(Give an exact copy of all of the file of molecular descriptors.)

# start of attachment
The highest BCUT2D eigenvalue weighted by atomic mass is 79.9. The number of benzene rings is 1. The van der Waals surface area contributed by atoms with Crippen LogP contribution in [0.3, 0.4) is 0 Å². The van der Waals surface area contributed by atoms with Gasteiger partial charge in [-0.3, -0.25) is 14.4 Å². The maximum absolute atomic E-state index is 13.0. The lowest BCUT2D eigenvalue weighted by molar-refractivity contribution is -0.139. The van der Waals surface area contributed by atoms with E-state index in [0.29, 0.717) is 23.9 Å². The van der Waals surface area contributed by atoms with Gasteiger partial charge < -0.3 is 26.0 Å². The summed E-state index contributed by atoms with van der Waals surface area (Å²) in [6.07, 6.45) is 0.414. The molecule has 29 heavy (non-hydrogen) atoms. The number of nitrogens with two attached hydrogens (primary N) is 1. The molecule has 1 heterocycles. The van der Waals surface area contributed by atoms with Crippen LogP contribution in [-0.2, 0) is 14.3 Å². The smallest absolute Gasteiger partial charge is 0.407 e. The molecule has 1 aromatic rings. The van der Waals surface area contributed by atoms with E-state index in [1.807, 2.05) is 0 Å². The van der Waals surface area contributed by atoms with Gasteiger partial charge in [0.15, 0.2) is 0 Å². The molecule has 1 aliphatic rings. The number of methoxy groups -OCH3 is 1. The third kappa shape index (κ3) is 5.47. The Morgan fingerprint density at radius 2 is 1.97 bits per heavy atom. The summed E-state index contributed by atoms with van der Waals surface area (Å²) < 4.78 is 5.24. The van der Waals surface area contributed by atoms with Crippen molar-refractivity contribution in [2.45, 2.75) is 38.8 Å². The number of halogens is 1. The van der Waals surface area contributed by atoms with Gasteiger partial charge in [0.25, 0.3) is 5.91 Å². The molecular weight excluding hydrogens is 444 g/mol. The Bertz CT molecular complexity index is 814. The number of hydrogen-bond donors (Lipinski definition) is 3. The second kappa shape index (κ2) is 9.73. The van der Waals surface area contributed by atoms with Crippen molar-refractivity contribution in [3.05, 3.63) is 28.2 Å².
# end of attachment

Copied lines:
The highest BCUT2D eigenvalue weighted by atomic mass is 79.9. The number of benzene rings is 1. The van der Waals surface area contributed by atoms with Crippen LogP contribution in [0.3, 0.4) is 0 Å². The van der Waals surface area contributed by atoms with Gasteiger partial charge in [-0.3, -0.25) is 14.4 Å². The maximum absolute atomic E-state index is 13.0. The lowest BCUT2D eigenvalue weighted by molar-refractivity contribution is -0.139. The van der Waals surface area contributed by atoms with E-state index in [0.29, 0.717) is 23.9 Å². The van der Waals surface area contributed by atoms with Gasteiger partial charge < -0.3 is 26.0 Å². The summed E-state index contributed by atoms with van der Waals surface area (Å²) in [6.07, 6.45) is 0.414. The molecule has 29 heavy (non-hydrogen) atoms. The number of nitrogens with two attached hydrogens (primary N) is 1. The molecule has 1 heterocycles. The van der Waals surface area contributed by atoms with Crippen LogP contribution in [-0.2, 0) is 14.3 Å². The smallest absolute Gasteiger partial charge is 0.407 e. The molecule has 1 aromatic rings. The van der Waals surface area contributed by atoms with E-state index in [1.807, 2.05) is 0 Å². The van der Waals surface area contributed by atoms with Gasteiger partial charge in [0.15, 0.2) is 0 Å². The molecule has 1 aliphatic rings. The number of methoxy groups -OCH3 is 1. The third kappa shape index (κ3) is 5.47. The Morgan fingerprint density at radius 2 is 1.97 bits per heavy atom. The summed E-state index contributed by atoms with van der Waals surface area (Å²) < 4.78 is 5.24. The van der Waals surface area contributed by atoms with Crippen molar-refractivity contribution in [2.45, 2.75) is 38.8 Å². The number of halogens is 1. The van der Waals surface area contributed by atoms with Gasteiger partial charge in [0.25, 0.3) is 5.91 Å². The molecular weight excluding hydrogens is 444 g/mol. The Bertz CT molecular complexity index is 814. The number of hydrogen-bond donors (Lipinski definition) is 3. The second kappa shape index (κ2) is 9.73. The van der Waals surface area contributed by atoms with Crippen molar-refractivity contribution in [3.05, 3.63) is 28.2 Å².